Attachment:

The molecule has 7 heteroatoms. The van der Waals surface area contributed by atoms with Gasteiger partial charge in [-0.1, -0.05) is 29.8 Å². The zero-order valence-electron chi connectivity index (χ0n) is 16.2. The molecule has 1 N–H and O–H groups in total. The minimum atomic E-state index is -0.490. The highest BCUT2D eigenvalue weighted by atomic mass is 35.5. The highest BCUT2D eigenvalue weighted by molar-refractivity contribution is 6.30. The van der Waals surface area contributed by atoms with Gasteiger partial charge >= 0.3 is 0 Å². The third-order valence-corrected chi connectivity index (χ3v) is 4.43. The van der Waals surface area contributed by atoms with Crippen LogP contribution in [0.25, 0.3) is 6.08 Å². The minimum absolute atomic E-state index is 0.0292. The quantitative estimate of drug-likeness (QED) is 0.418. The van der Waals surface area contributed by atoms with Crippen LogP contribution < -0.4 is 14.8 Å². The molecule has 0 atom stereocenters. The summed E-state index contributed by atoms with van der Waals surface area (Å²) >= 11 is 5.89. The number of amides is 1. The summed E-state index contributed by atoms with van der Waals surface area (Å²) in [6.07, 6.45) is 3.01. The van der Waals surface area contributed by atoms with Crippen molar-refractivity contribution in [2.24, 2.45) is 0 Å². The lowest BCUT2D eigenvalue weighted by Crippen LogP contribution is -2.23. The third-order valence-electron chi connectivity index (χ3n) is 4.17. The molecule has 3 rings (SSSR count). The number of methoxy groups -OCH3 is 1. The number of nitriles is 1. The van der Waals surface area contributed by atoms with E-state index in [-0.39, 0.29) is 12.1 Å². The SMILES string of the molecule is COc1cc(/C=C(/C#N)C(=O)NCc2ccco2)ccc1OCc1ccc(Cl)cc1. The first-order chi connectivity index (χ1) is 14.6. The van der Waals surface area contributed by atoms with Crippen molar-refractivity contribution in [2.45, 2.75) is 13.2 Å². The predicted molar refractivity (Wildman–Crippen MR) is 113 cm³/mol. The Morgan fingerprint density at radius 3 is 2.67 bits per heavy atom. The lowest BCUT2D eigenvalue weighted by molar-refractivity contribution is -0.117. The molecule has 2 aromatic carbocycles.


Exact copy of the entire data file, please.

The molecule has 7 heteroatoms. The van der Waals surface area contributed by atoms with Gasteiger partial charge in [-0.1, -0.05) is 29.8 Å². The zero-order valence-electron chi connectivity index (χ0n) is 16.2. The molecule has 1 N–H and O–H groups in total. The minimum atomic E-state index is -0.490. The highest BCUT2D eigenvalue weighted by atomic mass is 35.5. The highest BCUT2D eigenvalue weighted by molar-refractivity contribution is 6.30. The van der Waals surface area contributed by atoms with Gasteiger partial charge >= 0.3 is 0 Å². The third-order valence-corrected chi connectivity index (χ3v) is 4.43. The van der Waals surface area contributed by atoms with Crippen LogP contribution in [0.25, 0.3) is 6.08 Å². The minimum absolute atomic E-state index is 0.0292. The quantitative estimate of drug-likeness (QED) is 0.418. The van der Waals surface area contributed by atoms with Crippen LogP contribution < -0.4 is 14.8 Å². The molecule has 0 atom stereocenters. The summed E-state index contributed by atoms with van der Waals surface area (Å²) >= 11 is 5.89. The number of amides is 1. The summed E-state index contributed by atoms with van der Waals surface area (Å²) in [6.07, 6.45) is 3.01. The van der Waals surface area contributed by atoms with Crippen molar-refractivity contribution in [2.24, 2.45) is 0 Å². The lowest BCUT2D eigenvalue weighted by Crippen LogP contribution is -2.23. The third-order valence-electron chi connectivity index (χ3n) is 4.17. The molecule has 3 rings (SSSR count). The number of methoxy groups -OCH3 is 1. The number of nitriles is 1. The van der Waals surface area contributed by atoms with E-state index in [-0.39, 0.29) is 12.1 Å². The SMILES string of the molecule is COc1cc(/C=C(/C#N)C(=O)NCc2ccco2)ccc1OCc1ccc(Cl)cc1. The first-order chi connectivity index (χ1) is 14.6. The van der Waals surface area contributed by atoms with Crippen molar-refractivity contribution in [2.45, 2.75) is 13.2 Å². The predicted molar refractivity (Wildman–Crippen MR) is 113 cm³/mol. The Morgan fingerprint density at radius 3 is 2.67 bits per heavy atom. The lowest BCUT2D eigenvalue weighted by molar-refractivity contribution is -0.117. The molecule has 2 aromatic carbocycles.